To the ancient athlete the stadium must be rendered as perfect as possible. That stadium was a select piece of ground, without bend or baulk in it: a line being drawn from end to end, the mark" along which the athlete was to press. Proper attention to the course answered to what is here advised: it was tantamount to the making of straight paths for the feet. The Apostle, in his further counsel, keeps up his favourite figure. To make any new departure in the Christian course prosperous, that course must have no obliquity in it. And if impediments are not removed, as far as possible, they may bring our running to a fatal issue. The lame foot may stumble. Dislocation may be the consequence of carelessness : while due attention to a limb diseased may result in its being "healed.” In the religious life our paths are appointed and prescribed, and so are made straight for us. "What is needful to be known is divinely revealed.

Every doctrine is dictated by the Spirit of truth. Every duty is plainly commanded. And the ordinances to be kept are of easy observance. In learning, believing, and obeying, we carry out the idea of the apostle ; whereas by following our own fancies, by being self-willed,




and by putting any stumblingblock of iniquity before our eyes, we should be doing the opposite to what he advises. His exhortation would remind these Christian Hebrews of their erratic ancestors, of whom it is written, " Their feet run to evil; wasting and destruction are in their paths: they have made them crooked paths; whoso goeth therein shall not know peace.” And the better course here recommended is in agreement with Paul's own example. For having advised the Corinthians “so to run that they might obtain,” he described his own way of conducting the contest. “I therefore so run as not uncertainly; so fight I, not as beating the air ; but I buffet my body, and bring it into bondage, lest by any means, after that I have preached to others, I myself should be rejected.” It is very evident that, either constitutionally, or from the pressure of circumstances, Paul suffered from despondency—“perplexed, yet not unto despair; cast down, yet not destroyed. The means by which he had counteracted his own infirmities could be wisely commended to others. With a firm trust in the living God, who comforts those who are cast down, they must invigorate themselves. Timothy was told to stir up, or inflame, the gift of God which was in him.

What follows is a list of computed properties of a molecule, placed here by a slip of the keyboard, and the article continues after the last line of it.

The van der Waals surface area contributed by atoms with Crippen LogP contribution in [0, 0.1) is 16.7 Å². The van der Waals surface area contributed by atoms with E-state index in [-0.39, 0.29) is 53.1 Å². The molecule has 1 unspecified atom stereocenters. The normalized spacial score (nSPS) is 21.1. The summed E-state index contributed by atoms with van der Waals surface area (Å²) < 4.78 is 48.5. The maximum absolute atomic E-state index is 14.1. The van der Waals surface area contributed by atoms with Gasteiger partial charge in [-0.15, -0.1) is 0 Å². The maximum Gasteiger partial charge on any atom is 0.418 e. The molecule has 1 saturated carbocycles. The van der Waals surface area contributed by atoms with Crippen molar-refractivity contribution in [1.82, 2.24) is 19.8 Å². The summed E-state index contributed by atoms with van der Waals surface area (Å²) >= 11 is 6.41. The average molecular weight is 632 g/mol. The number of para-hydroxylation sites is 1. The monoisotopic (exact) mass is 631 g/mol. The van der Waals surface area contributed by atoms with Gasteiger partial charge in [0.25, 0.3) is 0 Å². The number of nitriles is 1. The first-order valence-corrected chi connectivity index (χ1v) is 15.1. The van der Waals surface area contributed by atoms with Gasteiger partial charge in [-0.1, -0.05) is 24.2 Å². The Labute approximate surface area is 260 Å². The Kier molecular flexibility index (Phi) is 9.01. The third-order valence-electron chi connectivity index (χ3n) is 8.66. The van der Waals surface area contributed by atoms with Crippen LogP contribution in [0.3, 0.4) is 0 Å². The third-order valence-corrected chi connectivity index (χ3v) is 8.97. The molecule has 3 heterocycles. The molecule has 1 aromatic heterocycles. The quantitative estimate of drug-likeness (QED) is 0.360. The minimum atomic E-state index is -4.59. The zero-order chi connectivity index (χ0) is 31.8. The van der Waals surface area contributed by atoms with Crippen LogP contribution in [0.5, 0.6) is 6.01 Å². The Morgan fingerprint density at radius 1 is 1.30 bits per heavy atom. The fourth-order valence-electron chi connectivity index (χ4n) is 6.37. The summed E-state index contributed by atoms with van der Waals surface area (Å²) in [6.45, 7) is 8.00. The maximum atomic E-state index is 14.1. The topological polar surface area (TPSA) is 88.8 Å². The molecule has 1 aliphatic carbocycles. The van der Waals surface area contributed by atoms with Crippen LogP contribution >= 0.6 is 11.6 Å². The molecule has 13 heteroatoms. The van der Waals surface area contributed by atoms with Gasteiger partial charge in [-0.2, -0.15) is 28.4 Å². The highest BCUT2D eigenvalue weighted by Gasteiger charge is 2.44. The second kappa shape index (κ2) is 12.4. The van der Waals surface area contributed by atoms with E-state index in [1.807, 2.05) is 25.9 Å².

The same act of self-invigoration may be urged on all Christian workers. Young men, whether in the higher ministry, or some lower sphere, and young maidens among their own sex, in schools or homes, should be sanguine as to the success they desire. Juvenile ardour needs constant fanning or its heat will soon abate. The quick recarrence of laborious duties; the slow progress of costly undertakings; and the long delay of expected rewards are sore trials of faith and patience ; so that of those who begin the work of the Lord only a few persevere and become permanent co-operators therein. The diffidence which Jeremiah manifested in his early days was commendable; but he required the remonstrance which was conveyed in the question: "If thou hast run with the footmen, and they have wearied thee, then how canst thou contend with horses ?

Those whose natural force is abated by frequent sickness or advancing age greatly need this uplifting of the pendent hands and palsied knees. Bodies, in whose flesh there is no soundness, are as unsuited for spiritual, as for secular service. Yet some, like Richard Baxter, who never knew what it was to be thoroughly well, have been among the most useful of mankind. As to old men and fathers, their only means of persistence in labour is their self-renewal in the strength of the Lord. If there is not a daily use of their jaded faculties and a gentle rallying of their diminished energies, nothing remains for them but the most complete prostration. As their bodily powers may be sustained by more frequent refreshment from food and sleep, so may their spiritual vigour be insured by a more assiduous appropriation of the provisions of divine grace.

“The Lord opholdeth the righteous." He “keepeth the feet of His saints." He orders their steps, and delights in their way. He establishes their goings, and guards them from stumbling. To assure ourselves of these divine dealings is the most effectual method of lifting up drooping hands, and nerving palsied knees, and making straight paths for our feet.